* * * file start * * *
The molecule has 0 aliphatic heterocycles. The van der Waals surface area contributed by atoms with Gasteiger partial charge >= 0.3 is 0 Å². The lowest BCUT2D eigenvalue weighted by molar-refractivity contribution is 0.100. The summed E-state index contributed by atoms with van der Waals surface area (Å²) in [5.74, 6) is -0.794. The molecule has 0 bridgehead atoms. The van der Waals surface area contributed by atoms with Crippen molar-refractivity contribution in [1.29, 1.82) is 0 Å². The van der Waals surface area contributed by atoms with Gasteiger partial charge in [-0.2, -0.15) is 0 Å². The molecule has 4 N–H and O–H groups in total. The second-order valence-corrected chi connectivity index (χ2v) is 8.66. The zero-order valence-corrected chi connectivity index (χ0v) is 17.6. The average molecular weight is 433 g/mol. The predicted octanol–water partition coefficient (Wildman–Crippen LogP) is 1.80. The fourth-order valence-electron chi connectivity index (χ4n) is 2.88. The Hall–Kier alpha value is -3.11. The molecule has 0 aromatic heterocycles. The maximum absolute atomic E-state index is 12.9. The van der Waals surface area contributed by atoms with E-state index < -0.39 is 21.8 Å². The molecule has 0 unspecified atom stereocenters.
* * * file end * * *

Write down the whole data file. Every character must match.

The molecule has 0 aliphatic heterocycles. The van der Waals surface area contributed by atoms with Gasteiger partial charge >= 0.3 is 0 Å². The lowest BCUT2D eigenvalue weighted by molar-refractivity contribution is 0.100. The summed E-state index contributed by atoms with van der Waals surface area (Å²) in [5.74, 6) is -0.794. The molecule has 0 bridgehead atoms. The van der Waals surface area contributed by atoms with Crippen molar-refractivity contribution in [1.29, 1.82) is 0 Å². The van der Waals surface area contributed by atoms with Gasteiger partial charge in [-0.2, -0.15) is 0 Å². The molecule has 4 N–H and O–H groups in total. The second-order valence-corrected chi connectivity index (χ2v) is 8.66. The zero-order valence-corrected chi connectivity index (χ0v) is 17.6. The average molecular weight is 433 g/mol. The predicted octanol–water partition coefficient (Wildman–Crippen LogP) is 1.80. The fourth-order valence-electron chi connectivity index (χ4n) is 2.88. The Hall–Kier alpha value is -3.11. The molecule has 0 aromatic heterocycles. The maximum absolute atomic E-state index is 12.9. The van der Waals surface area contributed by atoms with E-state index < -0.39 is 21.8 Å². The molecule has 0 unspecified atom stereocenters.